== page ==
Quantum error correction and quantum hard drives in four dimension. Part IV of my attempt to explain one of my main research interests in quantum computing:

Prior parts: Part I, Part II, Part III.

### Quantum Error Correction

Classical error correction worked by encoding classical information across multiple systems and thus protecting the information better than if it was encoded just locally. Fault-tolerant techniques extend these results to the building of actual robust classical computers. Given that quantum theory seems to be quite different from classical theory, an important question to ask is whether the same can be achieved for information encoded in a quantum manner. The answer to this question, of whether quantum information can be successfully protected even when the quantum system being used is exposed to unwanted evolutions, is one of the great discoveries of quantum computing. In 1995, Peter Shor and Andrew Steane showed that, by using some clever tricks, one could perform quantum error correction on quantum systems and therefore preserve quantum information by suitably encoding the quantum information across multiple independently erred systems. This was a remarkable result, and was the beginning of a series of important discoveries about quantum information which showed how a reliable quantum computer was possible, in spite of the seemingly odd nature of quantum information.

The threshold theorem for fault-tolerant quantum computing moves the model of quantum computation from totally crazy to fundable |

The culmination of research in quantum error correction is usually expressed in terms of a result known as the threshold theorem for fault-tolerant quantum computing. This result states that if a quantum system can be controlled with enough precision, and does not enact with its environment too strongly (both below a threshold) then long quantum computations can be enacted with a cost which scales efficiently with the desired computation being enacted. The threshold theorem essentially states that the model of quantum computing is emphatically not the model of an analog computer, and that, assuming we understand how quantum theory and physics works, a large scale quantum computer is possible. That being said, the conditions for the threshold theorem for quantum computation are severe. While small scale quantum computers of a few qubits have successfully been demonstrated, none of the systems has been easily scaled up to a large scale system needed to test the threshold theorem of quantum computing, nor are all of the quantum computers demonstrated below the threshold values in terms of control of the quantum system.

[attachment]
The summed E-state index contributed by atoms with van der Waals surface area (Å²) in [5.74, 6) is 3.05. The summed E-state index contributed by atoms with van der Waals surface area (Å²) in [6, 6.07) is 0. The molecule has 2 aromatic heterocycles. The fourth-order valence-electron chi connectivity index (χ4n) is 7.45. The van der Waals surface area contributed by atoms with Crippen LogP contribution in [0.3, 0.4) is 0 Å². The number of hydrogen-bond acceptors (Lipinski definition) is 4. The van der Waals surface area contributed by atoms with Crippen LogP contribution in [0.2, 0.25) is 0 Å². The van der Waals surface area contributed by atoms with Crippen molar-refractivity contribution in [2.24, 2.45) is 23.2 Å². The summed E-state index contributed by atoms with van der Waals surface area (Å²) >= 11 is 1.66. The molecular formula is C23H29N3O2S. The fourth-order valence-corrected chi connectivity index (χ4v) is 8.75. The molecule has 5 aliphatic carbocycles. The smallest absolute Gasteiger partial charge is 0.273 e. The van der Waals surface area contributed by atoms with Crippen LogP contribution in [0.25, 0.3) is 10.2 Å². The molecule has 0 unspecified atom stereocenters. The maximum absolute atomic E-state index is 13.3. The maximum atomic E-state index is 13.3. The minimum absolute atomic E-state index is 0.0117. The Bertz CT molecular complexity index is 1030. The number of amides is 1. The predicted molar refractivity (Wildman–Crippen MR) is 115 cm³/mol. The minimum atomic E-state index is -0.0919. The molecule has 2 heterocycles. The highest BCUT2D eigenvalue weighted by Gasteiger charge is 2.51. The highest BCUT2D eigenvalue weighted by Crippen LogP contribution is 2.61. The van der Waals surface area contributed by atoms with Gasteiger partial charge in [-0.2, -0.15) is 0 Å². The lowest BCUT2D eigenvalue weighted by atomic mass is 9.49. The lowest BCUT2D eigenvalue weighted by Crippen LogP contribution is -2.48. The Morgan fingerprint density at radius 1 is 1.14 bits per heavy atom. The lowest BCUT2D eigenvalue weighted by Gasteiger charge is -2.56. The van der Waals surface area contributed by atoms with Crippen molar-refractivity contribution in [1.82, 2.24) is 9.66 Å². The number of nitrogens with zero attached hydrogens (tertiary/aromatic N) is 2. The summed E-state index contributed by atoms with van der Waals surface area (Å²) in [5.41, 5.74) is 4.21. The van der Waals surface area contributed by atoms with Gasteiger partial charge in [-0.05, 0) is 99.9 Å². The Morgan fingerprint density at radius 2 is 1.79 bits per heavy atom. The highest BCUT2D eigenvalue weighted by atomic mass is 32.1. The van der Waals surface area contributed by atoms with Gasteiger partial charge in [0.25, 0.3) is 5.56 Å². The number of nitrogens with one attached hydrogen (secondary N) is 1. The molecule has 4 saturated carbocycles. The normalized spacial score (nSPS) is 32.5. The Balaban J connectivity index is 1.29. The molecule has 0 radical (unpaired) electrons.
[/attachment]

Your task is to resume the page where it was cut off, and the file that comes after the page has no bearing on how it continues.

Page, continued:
### Quantum Hard Drives in Four Dimensions

Given that the quantum error correction is possible, a natural question to ask is whether, like in classical computers, there exist, or whether we can engineer, quantum systems which robustly store quantum information via the physics of these quantum systems. The first to suggest that this might be a viable path toward constructing a quantum computer was Alexei Kitaev. Kitaev suggested that there were certain physical systems, related to topological field theories, where one could encode quantum information into their ground states, and an energetic gap would protect this quantum information from certain errors. The model Kitaev considered could be made into robust storage devices, but were not, by their physics alone, fault-tolerant. Thus, while enacting a computation, Kitaev's original models were not robust to error. A way around this, however, was found: if instead of using Kitaev's model in the two spatial dimensions originally considered, one looked at these models in four spatial dimensions, then the resulting physical system would be self-correcting and fully fault-tolerant due to the physics of these devices. This model, considered by Dennis, Landahl, Kitaev, and Preskill, was, in essence a recipe for constructing a four dimensional quantum hard drive. However, unfortunately, we do not live in a four dimensional world, so this model is not realistic.